NROB60 Chapter 6.doc

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University of Toronto St. George
Human Biology
Janelle Le Boutillier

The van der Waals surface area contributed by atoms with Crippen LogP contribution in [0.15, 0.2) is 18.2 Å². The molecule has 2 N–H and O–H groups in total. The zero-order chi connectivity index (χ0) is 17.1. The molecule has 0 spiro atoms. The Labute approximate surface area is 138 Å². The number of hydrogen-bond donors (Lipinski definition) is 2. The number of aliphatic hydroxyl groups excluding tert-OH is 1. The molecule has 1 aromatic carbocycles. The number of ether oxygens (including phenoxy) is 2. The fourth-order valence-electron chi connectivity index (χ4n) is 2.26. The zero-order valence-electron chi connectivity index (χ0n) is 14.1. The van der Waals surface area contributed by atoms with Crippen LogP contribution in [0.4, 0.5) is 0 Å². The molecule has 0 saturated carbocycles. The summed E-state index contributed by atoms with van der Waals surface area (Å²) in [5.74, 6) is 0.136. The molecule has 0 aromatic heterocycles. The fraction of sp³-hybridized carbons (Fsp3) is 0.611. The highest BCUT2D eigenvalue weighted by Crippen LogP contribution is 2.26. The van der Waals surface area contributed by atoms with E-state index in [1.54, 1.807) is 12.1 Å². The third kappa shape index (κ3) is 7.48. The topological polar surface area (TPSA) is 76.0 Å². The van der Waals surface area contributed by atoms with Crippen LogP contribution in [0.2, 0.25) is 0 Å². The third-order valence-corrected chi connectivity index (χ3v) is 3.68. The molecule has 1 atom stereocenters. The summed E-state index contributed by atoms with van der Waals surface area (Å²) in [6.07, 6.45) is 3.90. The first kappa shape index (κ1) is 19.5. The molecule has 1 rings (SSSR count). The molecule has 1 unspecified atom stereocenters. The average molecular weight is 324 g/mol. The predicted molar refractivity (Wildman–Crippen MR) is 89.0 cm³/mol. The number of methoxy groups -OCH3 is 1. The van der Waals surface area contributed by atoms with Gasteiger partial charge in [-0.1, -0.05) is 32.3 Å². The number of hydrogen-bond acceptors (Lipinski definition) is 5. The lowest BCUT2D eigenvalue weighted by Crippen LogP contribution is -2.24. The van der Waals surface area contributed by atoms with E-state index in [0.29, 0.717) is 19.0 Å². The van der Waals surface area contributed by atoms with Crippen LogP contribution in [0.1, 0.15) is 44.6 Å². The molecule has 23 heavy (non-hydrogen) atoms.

NROB60 – Chapter 6 Introduction - Cholinergic – used to describe the cells that produce and release ACh - Noradrenergic – Neurons that use the amine neurotransmitter norepinephrine (NE) - Glutamatergic – synapses that use glutamate - GABAergic – synapses that use GABA - Peptidergic – synapses that use peptides Studying Neurotransmitter Systems - Criteria that must be met for a molecule to be considered a neurotransmitter: o The molecule must be synthesized and stored in the presynaptic neuron o The molecule must be released by the presynaptic axon terminal upon stimulation o The molecule, when experimentally applied, must produce a response in the postsynaptic cell that mimics the responses produced by the release of a neurotransmitter from the presynaptic neuron Localization of Transmitters and Transmitter-Synthesizing Enzymes - Hypothesis that a molecule may be a neurotransmitter based on observing that the molecule is concentrated in brain tissue or that the application of the molecule to certain neurons alters their action potential firing rate - First step in confirming the hypothesis is to show that the molecule is localized in and synthesized by, particular neurons o Two important technique used to satisfy this criterion are  Immunocytochemistry – method for viewing the location of specific molecules, including proteins, in sections of brain tissue  In situ hybridization – method for localizing specific mRNA transcripts for mRNA Immunocytochemistry: - Used to anatomically localize particular molecules to particular cells - Once the neurotransmitter candidate has been chemically purified, it is injected into the bloodstream of an animal, where it stimulates an immune response o One aspect of the immune response is the generation of large proteins called antibodies  Antibodies can bind tightly to specific sites on the foreign molecule, the transmitter candidate in this case - It can also be used to localize any molecule for which a specific antibody can be generated In Situ Hybridization: - Useful for confirming that a cell synthesizes a particular protein or peptide o There is a unique mRNA molecule for every polypeptide synthesized by a neuron o The complementary strand is called a probe and the process by which the probe bonds to the mRNA molecule is called hybridization - For in situ hybridization, the probes are usually labeled by marking them radioactive o Hybridized probes are detected by laying the brain tissue on a sheet of special film that is sensitive to radioactive emissions o The technique for viewing the distribution of radioactivity is called autoradiography Studying Transmitter Release - Must show that the transmitter is actually released upon stimulation o A specific set of cells or axons can be stimulated while taking samples of the fluids bathing their synaptic targets o The biological activity of the sample can be tested to see if it mimics the effect of the intact synapses  Then the sample can be chemically analyzed to reveal the structure of the active molecule - Unlike the PNS, most regions of the CNS contain a diverse mixture of intermingled synapses using different neurotransmitters o This often makes it impossible to stimulate a single population of synapses, containing only a single neurotransmitter - Researchers must be content with stimulating many synapses in a region of the brain and collecting and measuring all the chemicals that are released o One way this is done is by using brain slices that are kept alive in vitro  To stimulate release, the slices are bathed in a solution containing a high K+ concentration  This treatment causes a large membrane depolarization, thereby stimulating transmitter release from the axon terminals in the tissue - Because transmitter release requires the entry of Ca2+ into the axon terminal, it must be shown that the release of the neurotransmitter candidate occurs only when Ca2+ ions are present in the bathing solution o However, we can’t be sure that the molecules collected in the fluids were released from the axon terminals; they may have been released as a secondary consequence of synaptic activation Studying Synaptic Mimicry - Establishing that a molecule is localized in, synthesized by, and released from a neuron is still not sufficient to qualify it as a neurotransmitter o A 3 criterion must be met:  The molecule must evoke the same response as that produced by the release of naturally occurring neurotransmitter from the presynaptic neuron - To assess the postsynaptic actions of a transmitter candidate, a method called microionophoresis is often used o A glass pipette with a very fine tip, is filled with the ionized solution and carefully positioned next to the postsynaptic membrane of the neuron  The transmitter candidate is ejected in very small amounts by passing electrical current through the pipette o Microelectrode in the postsynaptic neuron measures the effects of the transmitter candidate on the membrane potential - The molecule and the transmitter usually are considered to be the same chemical if o Ionophoretic application of the molecule causes electrophysiological changes that mimic the effects of transmitter released at the synapse o Other criteria of localization, synthesis and release have been met Studying Receptors - As a rule, no 2 neurotransmitters bind to the same receptors, however, one neurotransmitter can bind to many different receptors o Each of the different receptors a neurotransmitter binds to is called a receptor subtype - 3 approaches have proved to be useful for studying the different receptor subtypes o Neuropharmacological analysis of synaptic transmission o Ligand-binding methods o Molecular analysis of receptor proteins Neuropharmacological Analysis: - Using this method, we found that 2 ACh receptor subtypes can be distinguished by the actions of different drugs o Names were given of their agonists:  Nico-tinic ACh receptors – in skeletal muscle  Muscarinic ACh receptors – in the heart - Another way to distinguish receptor subtypes is to use selective antagonists o The poison, curare, inhibits the action of ACh at nicotinic receptors (causing paralysis)  Atropine antagonizes ACh at muscarinic receptors - Different drugs were used to distinguish several subtypes of glutamate receptors, which mediate the synaptic excitation in the CNS, 3 subtypes: o AMPA receptors o NMDA receptors o Kainite receptors - The neurotransmitter glutamate, activates all 3 receptor subtypes but AMPA acts only at the AMPA receptor, NMDA acts only at the NMDA receptor and so on Ligand-Binding Methods: - Opiates are a broad class of drugs and are hypothesized that they might be agonists at specific receptors in neuronal membranes o They radioactively labeled opiate compounds and applied them in small quantities to neuronal membranes that had been isolated from different parts of the brain o Found that receptors existed in the membrane since the labeled opiates bind tightly to them - Search was on to identify endogenous opiates, endorphins, the naturally occurring neurotransmitters that act on these receptors o 2 peptides called enkephalins were soon isolated from the brain and were proved to be opiate neurotransmitters - Any chemical compound that binds to a specific site on a receptor is called a ligand for that receptor - Technique of studying receptors using radioactively labeled ligands is called the ligand- binding method Molecular Analysis: - Receptor subtype diversity was expected from the actions of different drugs, but the broad extent of the diversity was not appreciated until researchers determined how many different polypeptides could serve as subunits of functional receptors Neurotransmitter Chemistry - Major neurotransmitters are amino acids, amines and peptides o Amino acids – building blocks of protein, essential to life o Amines – derived from amino acids o Peptides – constructed from amino acids  ACh is an exception, derived from acetyl CoA, a ubiquitous product of cellular respiration in mitochondria, and choline, important for fat metabolism - Amino acid and amine transmitters are generally each stored in and released by separate sets of neurons o The idea that a neuron has only one neurotransmitter is often called Dale’s principle  Peptide-containing neurons violate Dale’s principle because they release more than one neurotransmitter: a peptide + an amino acid or amine  When 2 or more transmitters are released from one nerve terminal, they are called co-transmitters Cholinergic Neurons (ACh) - Acetylcholine (ACh) is the neurotransmitter at the neuromuscular junction and is synthesized by all motor neurons in the spinal cord and brain stem o ACh synthesis requires a specific enzyme, choline acetyltransferase (ChAT), manufacted in the soma and transported to the axon terminal o Only cholinergic neurons contain ChAT, so this enzyme is a good marker for cells that use ACh as a neurotransmitter - ChAT synthesizes ACh in the cytosol of the axon terminal and the neurotransmitter is concentrated in synaptic vesicles by the actions of an ACh transporter o ChAT transfers an acetyl group from acetyl CoA to choline  The source of choline is the extracellular fluid o Choline is taken up by the cholinergic axon terminals via a specific transport - The availability of choline limits how much ACh can be synthesized in the axon terminal o Transport of choline into the neuron is said to be the rate-limiting step in ACh synthesis - Cholinergic neurons also manufacture the ACh degradative enzyme acetylcholinesterase (AChE) o AChE is secreted into the synaptic cleft and is associated with cholinergic axon terminal membranes o It is manufactured by some noncholinergic neurons, so this enzyme is not as useful a marker for cholinergic synapses as ChAT - AChE degrades ACh into choline and acetic acid quickly, due to fast catalytic rates o Much of the resulting choline is taken up by the cholinergic axon terminal and reused for ACh synthesis - Inhibition of AChE prevents the breakdown of ACh, disrupting transmission at cholinergic synapses on skeletal muscle and heart muscle o Acute effects include marked decreases in heart rate and blood pressure; however, death from the irreversible inhibition of AChE is a result of respiratory paralysis Catecholaminergic Neurons (Amines) - The amino acid tyrosine is the precursor for 3 different amine neurotransmitters that contain a chemical structure called a catechol o These neurotransmitters are collectively called catecholamines o The catecholamine neurotransmitters are:  Dopamine (DA)  Norepinephrine (NE)  Epinephrine (adrenaline) - Catecholaminergic neurons are found in regions of the nervous system involved in the regulation of movement, mood, attention and visceral function o They all contain the enzyme tyrosine hydroxylase (TH), which catalyzes the first step in catecholamine synthesis, the conversion of tyrosine to a compound called dopa - The enzyme’s activity is regulated by various signals in the cytosol of the axon terminal o Decreased catecholamine release by the axon terminal causes the catecholamine concentration in the cytosol to rise, thereby inhibiting TH  This type of regulation is called end-product inhibition o High rate release of catecholamines, causes elevation in [Ca2+]i triggering an increase in the activity of TH - Dopa is converted into the neurotransmitter dopamine by the enzyme dopa decarboxylase o Amount of dopamine synthesized depends on amount of dopa available - Neurons that use NE contain, in addition to TH and dopa decarboxylase, the enzyme, dopamine beta-hydroxylase (DBH), which converts dopamine to norepinephrine o Located within the synaptic vesicles - Adrenergic neurons contain the enzyme, phentolamine N-methyltransferase (PNMT), which converts NE to epinephrine o Located the cytosol of adrenergic axon terminals - The actions of catecholamines in the synaptic cleft are terminated by selective uptake of the neurotransmitters back into the axon terminal via Na+ dependent transporters o May be reloaded into synaptic vesicles for reuse or may be enzymatically destroyed by monoamine oxidase (MAO), an enzyme found on the outer membrane of mitochondria Serotonergic Neurons (Amines) - The amine neurotransmitter serotonin/5-HT, is derived from the amino acid tryptophan - Serotonergic neurons, few in number but help regulate mood, emotional behaviour and sleep o Synthesis of serotonin occurs in 2 steps  Tryptophan is converted first into an intermediary called 5-HTP by the enzyme tryptophan hydroxylase  The 5-HTP is then converted to 5-HT by the enzyme 5-HTP decarboxylase - The source of brain tryptophan is the blood, and the source of blood tryptophan is the diet o A dietary deficiency of tryptophan can lead to a depletion of serotonin in the brain - Following release from the axon terminal, 5-HT is removed from the synaptic cleft by the action of a specific transporter o The process of serotonin reuptake, like catecholamine reuptake, is sensitive to a number of different drugs o Once it is back in the cytosol of the serotonergic axon terminal, the transmitter is either reloaded into synaptic vesicles or degraded by MAO Amino Acidergic Neurons (Amino Acids) - The amino acids glutamate, glycine and GABA serve as neurotransmitters at most CNS synapses o Only GABA is unique to those neurons that use it as a neurotransmitter - Glutamate and glycine are synthesized from glucose and other precursors by the action of enzymes that exist in all cells o Differences among neurons in the synthesis of these amino acids are therefore quantitative rather than qualitative  Ex. average glutamate concentration of glutamatergic axon terminals are estimated to be 20 mM, 2 or 3 times higher than in nonglutamatergic cells • Distinction between glutamatergic and nonglutamatergic neurons is the transporter that loads the synaptic vesicles  In glutamatergic axon terminals, the glutamate transporter concentrates glutamate until it reaches a value of about 50 mM in the synaptic vesicles - Since GABA is not one of the 20 amino acids used to construct proteins, it is synthesized in large quantities only by the neurons that use it as a neurotransmitter o The precursor for GABA is glutamate, and the key synthesizing enzyme is glutamic acid decarboxylase (GAD)  GAD is a good marker for GABAergic neurons - The synaptic actions of amino acid neurotransmitters are terminated by selective uptake into the presynaptic terminals and glia via specific Na+ dependent transporters o Inside the terminal or glial cell, GABA is metabolized by the enzyme GABA transaminase Other Neurotransmitter Candidates and Intercellular Messengers - In addition to the amines and amino acids, a few other small molecules serve as chemical messengers between neurons o For instance, ATP is very likely to be a neurotransmitter - ATP is concentrated in vesicles at many synapses in the CNS and PNS, and it is released into the cleft by presynaptic spikes in a Ca2+ dependent manner o They are often packaged in vesicles along with another classic transmitter  Ex. catecholamine containing vesicles may have 100 mM of ATP, in addition to 400 mM of the catecholamine itself • In this case, the catecholamine and ATP are probably co- transmitters - ATP directly excites some neurons by gating a cation channel o Some of the neurotransmitter functions of ATP may be similar to those of glutamate - ATP binds to purinergic receptors some of which are transmitter-gated ion channels o There is also a large class of G-protein-coupled purinergic receptors - Small lipid molecules called endocannabinoids (endogenous cannabinoids) can be released from postsynaptic neurons and act on presynaptic terminals o Communication in this direction from post to pre is called retrograde signaling, thus endocannabinoids are retrograde messengers o Retrograde messengers serve as a feedback system to regulate the conventional forms of synaptic transmission, which go from pre to post - There are several unusual qualities about endocannabinoids: o They are not packaged in vesicles like other neurotransmitters; they are manufactured rapidly and on demand instead o They are small and membrane permeable; once synthesized, they can diffuse rapidly across the membrane of their cell of origin to contact neighboring cells o They bind selectively to the CB1 type of cannabinoid receptor, which is mainly located on certain pr